René Laennec

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René-Théophile-Hyacinthe Laennec[1] (February 17, 1781 – August 13, 1826) was a French physician. He invented the stethoscope in 1816, while working at the Hôpital Necker and pioneered its use in diagnosing various chest conditions.

He became a lecturer at the Collège de France in 1822 and professor of medicine in 1823. His final appointments were that of Head of the Medical Clinic at the Hôpital de la Charité and Professor at the Collège de France. He died of tuberculosis in 1826.


Early life and personality

Laennec was born in Quimper (Brittany). His mother died of tuberculosis when he was five or six, and he went to live with his grand-uncle the Abbé Laennec (a priest). At the age of twelve he proceeded to Nantes where his uncle, Guillaime-François Laennec, worked in the faculty of medicine at the university. Laennec was a gifted student, he learned English and German, and began his medical studies under his uncle's direction.

His father (a lawyer) later discouraged him from continuing as a doctor and René then had a period of time where he took long walks in the country, danced, studied Greek and wrote poetry. However, in 1799 he returned to study. Laennec studied medicine in Paris under several famous physicians, including Dupuytren and Nicolas Corvisart des Marest. There he was trained to use sound as a diagnostic aid. Corvisart advocated the re-introduction of percussion, a neglected diagnostic technique based on sound developed by Leopold Auenbrugger in 1761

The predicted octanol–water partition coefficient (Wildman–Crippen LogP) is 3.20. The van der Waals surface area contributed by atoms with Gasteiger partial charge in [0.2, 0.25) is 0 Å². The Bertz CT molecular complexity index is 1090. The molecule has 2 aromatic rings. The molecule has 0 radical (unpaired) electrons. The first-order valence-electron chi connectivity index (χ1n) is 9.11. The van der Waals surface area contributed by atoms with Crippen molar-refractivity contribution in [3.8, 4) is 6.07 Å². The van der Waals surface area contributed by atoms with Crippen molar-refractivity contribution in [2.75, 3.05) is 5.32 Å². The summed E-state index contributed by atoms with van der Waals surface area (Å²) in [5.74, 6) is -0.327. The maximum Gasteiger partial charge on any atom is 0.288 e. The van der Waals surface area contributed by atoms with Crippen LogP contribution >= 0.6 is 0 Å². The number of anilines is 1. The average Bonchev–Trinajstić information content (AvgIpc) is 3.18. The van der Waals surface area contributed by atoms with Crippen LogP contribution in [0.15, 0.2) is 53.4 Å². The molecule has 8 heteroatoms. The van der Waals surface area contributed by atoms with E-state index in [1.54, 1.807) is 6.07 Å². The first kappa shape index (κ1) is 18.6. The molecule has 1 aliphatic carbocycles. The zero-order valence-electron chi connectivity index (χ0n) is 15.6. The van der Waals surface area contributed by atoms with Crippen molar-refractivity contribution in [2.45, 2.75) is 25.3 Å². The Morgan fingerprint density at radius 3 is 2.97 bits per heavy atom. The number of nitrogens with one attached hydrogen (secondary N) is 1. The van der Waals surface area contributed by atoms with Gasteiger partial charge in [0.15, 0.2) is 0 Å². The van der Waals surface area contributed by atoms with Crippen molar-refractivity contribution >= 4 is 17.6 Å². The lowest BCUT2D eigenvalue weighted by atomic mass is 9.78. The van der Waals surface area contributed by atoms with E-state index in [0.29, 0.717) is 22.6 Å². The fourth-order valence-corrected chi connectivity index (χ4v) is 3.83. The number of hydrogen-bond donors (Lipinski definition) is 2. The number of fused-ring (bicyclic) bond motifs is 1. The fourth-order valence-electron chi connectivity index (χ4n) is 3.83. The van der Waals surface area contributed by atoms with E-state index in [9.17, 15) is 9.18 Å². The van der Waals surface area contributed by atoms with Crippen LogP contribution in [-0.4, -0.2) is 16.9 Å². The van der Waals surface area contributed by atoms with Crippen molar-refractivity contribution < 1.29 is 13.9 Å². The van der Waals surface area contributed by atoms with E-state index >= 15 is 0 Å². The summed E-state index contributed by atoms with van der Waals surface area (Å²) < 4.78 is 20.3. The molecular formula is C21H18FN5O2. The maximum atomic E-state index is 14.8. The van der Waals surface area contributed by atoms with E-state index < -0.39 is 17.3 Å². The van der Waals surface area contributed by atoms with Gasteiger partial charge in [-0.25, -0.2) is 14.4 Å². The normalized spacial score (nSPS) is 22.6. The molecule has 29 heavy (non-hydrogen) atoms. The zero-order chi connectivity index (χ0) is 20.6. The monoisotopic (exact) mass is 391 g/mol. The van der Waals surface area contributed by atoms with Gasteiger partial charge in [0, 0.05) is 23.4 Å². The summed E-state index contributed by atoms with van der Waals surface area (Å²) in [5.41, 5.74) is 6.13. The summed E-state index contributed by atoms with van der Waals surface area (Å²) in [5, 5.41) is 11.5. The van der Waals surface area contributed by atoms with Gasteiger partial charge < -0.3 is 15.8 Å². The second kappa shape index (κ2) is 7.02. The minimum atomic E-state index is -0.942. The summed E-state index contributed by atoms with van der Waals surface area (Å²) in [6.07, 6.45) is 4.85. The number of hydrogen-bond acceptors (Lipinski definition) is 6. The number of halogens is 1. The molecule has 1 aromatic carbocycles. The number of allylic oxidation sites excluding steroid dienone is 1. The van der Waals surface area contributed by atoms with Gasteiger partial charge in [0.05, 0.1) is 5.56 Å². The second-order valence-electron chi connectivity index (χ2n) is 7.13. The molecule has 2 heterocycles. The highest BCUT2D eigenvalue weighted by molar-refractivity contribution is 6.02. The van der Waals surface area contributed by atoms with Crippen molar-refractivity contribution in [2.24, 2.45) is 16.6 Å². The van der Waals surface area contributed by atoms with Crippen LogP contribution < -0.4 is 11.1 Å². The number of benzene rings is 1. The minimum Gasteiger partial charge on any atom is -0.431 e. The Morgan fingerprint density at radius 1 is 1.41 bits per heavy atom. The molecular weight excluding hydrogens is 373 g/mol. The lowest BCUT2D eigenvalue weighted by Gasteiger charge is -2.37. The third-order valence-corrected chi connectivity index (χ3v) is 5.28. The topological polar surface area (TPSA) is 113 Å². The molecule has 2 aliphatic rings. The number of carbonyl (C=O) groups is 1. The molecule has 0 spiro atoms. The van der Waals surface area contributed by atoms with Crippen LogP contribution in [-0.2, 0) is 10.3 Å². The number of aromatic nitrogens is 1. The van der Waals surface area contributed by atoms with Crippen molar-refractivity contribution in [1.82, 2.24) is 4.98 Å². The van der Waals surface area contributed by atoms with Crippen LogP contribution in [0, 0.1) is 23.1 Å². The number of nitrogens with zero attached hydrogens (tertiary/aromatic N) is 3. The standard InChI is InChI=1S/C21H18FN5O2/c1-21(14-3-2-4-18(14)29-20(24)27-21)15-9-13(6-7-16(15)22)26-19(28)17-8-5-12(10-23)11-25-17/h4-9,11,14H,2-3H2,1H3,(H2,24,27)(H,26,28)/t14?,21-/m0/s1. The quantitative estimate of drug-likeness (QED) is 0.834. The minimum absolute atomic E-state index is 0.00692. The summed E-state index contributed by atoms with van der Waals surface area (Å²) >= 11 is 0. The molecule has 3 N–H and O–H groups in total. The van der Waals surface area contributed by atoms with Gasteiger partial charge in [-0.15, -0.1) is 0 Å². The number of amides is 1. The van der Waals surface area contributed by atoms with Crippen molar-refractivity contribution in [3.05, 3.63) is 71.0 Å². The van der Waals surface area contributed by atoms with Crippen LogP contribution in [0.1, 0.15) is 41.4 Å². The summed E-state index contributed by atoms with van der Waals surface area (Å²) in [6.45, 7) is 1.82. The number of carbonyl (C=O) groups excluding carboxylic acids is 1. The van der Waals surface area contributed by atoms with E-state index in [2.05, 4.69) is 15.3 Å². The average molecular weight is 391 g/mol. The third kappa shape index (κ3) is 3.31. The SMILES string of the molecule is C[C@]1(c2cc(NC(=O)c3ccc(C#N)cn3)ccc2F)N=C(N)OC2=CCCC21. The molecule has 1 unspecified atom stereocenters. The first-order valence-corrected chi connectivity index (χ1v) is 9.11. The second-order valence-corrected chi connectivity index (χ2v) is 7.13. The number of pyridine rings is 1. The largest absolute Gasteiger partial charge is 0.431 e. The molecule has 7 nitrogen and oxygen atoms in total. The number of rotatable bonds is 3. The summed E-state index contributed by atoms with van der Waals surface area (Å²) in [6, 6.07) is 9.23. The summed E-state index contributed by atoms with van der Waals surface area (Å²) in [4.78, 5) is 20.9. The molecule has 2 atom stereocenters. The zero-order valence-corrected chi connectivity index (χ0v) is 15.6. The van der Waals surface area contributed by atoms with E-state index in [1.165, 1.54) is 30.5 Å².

René Laennec was a practicing surgeon in Nantes during the French Revolution. Laennec was a devout Catholic. He was noted as a very kind man and his charity to the poor became proverbial.[2]

The invention of the stethoscope

Laennec wrote the classic treatise De l'Auscultation Médiate, published in August 1819.[3] The preface reads:

In 1816, I was consulted by a young woman laboring under general symptoms of diseased heart, and in whose case percussion and the application of the hand were of little avail on account of the great degree of fatness. The other method just mentioned [direct auscultation] being rendered inadmissible by the age and sex of the patient, I happened to recollect a simple and well-known fact in acoustics, . . . the great distinctness with which we hear the scratch of a pin at one end of a piece of wood on applying our ear to the other. Immediately, on this suggestion, I rolled a quire of paper into a kind of cylinder and applied one end of it to the region of the heart and the other to my ear, and was not a little surprised and pleased to find that I could thereby perceive the action of the heart in a manner much more clear and distinct than I had ever been able to do by the immediate application of my ear.

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